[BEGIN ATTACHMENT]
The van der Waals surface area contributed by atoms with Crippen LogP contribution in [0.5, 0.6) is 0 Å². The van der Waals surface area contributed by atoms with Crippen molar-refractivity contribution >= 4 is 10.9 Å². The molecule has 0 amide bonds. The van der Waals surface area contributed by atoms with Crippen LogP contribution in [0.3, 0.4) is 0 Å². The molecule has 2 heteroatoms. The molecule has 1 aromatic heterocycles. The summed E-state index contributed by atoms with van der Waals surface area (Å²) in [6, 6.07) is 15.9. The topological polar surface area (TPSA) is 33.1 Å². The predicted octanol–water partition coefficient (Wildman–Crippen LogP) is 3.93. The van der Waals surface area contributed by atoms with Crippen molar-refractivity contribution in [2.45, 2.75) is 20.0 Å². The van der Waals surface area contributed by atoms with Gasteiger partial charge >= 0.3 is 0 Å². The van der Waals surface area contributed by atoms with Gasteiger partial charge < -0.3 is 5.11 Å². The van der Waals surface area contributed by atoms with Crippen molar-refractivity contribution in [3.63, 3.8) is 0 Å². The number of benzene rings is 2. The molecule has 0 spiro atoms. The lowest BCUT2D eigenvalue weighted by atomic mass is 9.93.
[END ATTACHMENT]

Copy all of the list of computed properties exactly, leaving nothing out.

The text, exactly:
The van der Waals surface area contributed by atoms with Crippen LogP contribution in [0.5, 0.6) is 0 Å². The van der Waals surface area contributed by atoms with Crippen molar-refractivity contribution >= 4 is 10.9 Å². The molecule has 0 amide bonds. The van der Waals surface area contributed by atoms with Crippen LogP contribution in [0.3, 0.4) is 0 Å². The molecule has 2 heteroatoms. The molecule has 1 aromatic heterocycles. The summed E-state index contributed by atoms with van der Waals surface area (Å²) in [6, 6.07) is 15.9. The topological polar surface area (TPSA) is 33.1 Å². The predicted octanol–water partition coefficient (Wildman–Crippen LogP) is 3.93. The van der Waals surface area contributed by atoms with Crippen molar-refractivity contribution in [2.45, 2.75) is 20.0 Å². The van der Waals surface area contributed by atoms with Gasteiger partial charge >= 0.3 is 0 Å². The van der Waals surface area contributed by atoms with Gasteiger partial charge < -0.3 is 5.11 Å². The van der Waals surface area contributed by atoms with Crippen molar-refractivity contribution in [3.63, 3.8) is 0 Å². The number of benzene rings is 2. The molecule has 0 spiro atoms. The lowest BCUT2D eigenvalue weighted by atomic mass is 9.93.